So there I am, stretched out on the sofa, a Hydrogen in one hand, five more in the fridge, and Ireland versus South Africa about to stort on the box. Being the good citizen that she is, Sorcha is working in the voting centre in Foxrock for this, like, referendum thing? Which means there’s nothing to disturb my enjoyment of the first of the autumn internationals.
All of a sudden, I look up and there’s Honor standing in the doorway and I end up nearly levitating off the actual sofa. My daughter frightens me like no child has since the first time I saw The Exorcist.
“Is this an important match?” she goes, a line she learned from her mother.
I’m there, “Er, yeah, Ireland are about to play South Africa, Honor. You remember Jamie Heaslip, the goy who called me Legend that day when we passed each other on the escalators in House of Fraser? Well, now he’s, like, captaining Ireland, so it’s a massive, massive day for him as well as me.” I’m babbling. I realise that. It’s, like, probably mostly fear?
She goes, “I want you to help me make my Santa list.”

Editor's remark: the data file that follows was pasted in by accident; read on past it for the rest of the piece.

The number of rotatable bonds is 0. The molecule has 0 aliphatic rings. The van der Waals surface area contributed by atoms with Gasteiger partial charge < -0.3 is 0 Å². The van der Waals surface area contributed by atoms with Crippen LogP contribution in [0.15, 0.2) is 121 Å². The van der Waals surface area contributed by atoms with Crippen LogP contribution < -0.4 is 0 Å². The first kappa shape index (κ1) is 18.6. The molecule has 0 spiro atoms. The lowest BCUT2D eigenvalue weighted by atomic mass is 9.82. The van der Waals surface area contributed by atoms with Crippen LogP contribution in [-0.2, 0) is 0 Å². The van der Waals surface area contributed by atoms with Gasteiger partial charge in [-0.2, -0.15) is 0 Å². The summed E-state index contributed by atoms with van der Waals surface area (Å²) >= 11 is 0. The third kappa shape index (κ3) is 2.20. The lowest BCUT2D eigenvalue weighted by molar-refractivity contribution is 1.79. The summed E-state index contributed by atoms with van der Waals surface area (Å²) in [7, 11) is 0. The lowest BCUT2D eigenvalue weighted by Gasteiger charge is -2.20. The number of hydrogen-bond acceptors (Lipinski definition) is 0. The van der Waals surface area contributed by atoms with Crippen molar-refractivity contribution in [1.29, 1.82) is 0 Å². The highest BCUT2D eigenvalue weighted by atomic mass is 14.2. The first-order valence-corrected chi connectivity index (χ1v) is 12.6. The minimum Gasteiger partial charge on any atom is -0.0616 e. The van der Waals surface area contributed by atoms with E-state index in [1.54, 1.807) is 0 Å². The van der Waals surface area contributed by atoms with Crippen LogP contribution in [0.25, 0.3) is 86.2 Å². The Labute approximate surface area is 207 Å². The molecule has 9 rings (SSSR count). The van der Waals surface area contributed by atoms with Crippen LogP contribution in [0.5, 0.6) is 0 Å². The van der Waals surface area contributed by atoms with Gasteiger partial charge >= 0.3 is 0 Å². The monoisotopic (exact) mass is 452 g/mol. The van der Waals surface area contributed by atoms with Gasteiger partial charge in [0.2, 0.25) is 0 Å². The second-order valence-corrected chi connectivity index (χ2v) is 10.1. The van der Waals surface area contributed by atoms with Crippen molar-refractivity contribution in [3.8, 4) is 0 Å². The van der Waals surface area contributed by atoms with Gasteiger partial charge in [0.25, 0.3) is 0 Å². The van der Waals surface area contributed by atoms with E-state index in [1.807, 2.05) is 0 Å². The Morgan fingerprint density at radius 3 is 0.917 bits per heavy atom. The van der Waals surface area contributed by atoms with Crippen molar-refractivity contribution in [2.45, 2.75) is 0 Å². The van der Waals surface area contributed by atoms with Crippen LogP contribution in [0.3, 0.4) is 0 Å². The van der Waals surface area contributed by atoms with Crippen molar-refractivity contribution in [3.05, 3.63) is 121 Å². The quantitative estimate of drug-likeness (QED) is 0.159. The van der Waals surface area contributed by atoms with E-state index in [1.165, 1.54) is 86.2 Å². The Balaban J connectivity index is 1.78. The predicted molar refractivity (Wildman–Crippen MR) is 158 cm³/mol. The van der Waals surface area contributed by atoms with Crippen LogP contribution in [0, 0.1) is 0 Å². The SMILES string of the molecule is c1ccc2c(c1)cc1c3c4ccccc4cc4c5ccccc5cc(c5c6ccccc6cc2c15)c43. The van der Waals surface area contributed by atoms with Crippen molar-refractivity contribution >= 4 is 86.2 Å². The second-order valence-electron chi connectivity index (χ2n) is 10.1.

I’m there, “Your Santa list?” and I swear to God, roysh, for about five seconds, I seriously consider telling her the truth about who really puts the presents under the tree – that’s a sign of how much I love my rugby.
In the end, I bottle it and I end up just going, “I don’t actually own a pen or a piece of paper, Honor – sure what’d be the point?”
Except she’s on it like a bonnet. “You do,” she goes, lifting up one of the sofa cushions and pulling out the A4 pad that I use as a kind of tactics book while I’m watching rugby on TV. It’s basically all the shit that I’d do in certain match situations if I was the Leinster or Ireland coach. Honor calls it my Sad Book.
“Let’s write it in your Sad Book,” she goes, at the same time switching off the TV. And suddenly there’s nothing I can do except hope that this is over with quickly.
Fat chance. I’m there, “I’m just thinking back to last year. Do you remember you said that what you wanted more than anything for Christmas was to see your mom and dad back together?”
“Er, hello?” she goes. “I was, like, six?” “Well, let’s just say your big present arrived a year late! What’s that thing you always hear people say? Santa works in mysterious ways?”
She stares me down, then goes, “Okay, just so you know, I’m humouring you and mom with the whole Santa Claus thing? Mainly because you both seem to get a kick out of it. Okay, start writing this stuff down as I call it out. And make sure you take down the brands as well.”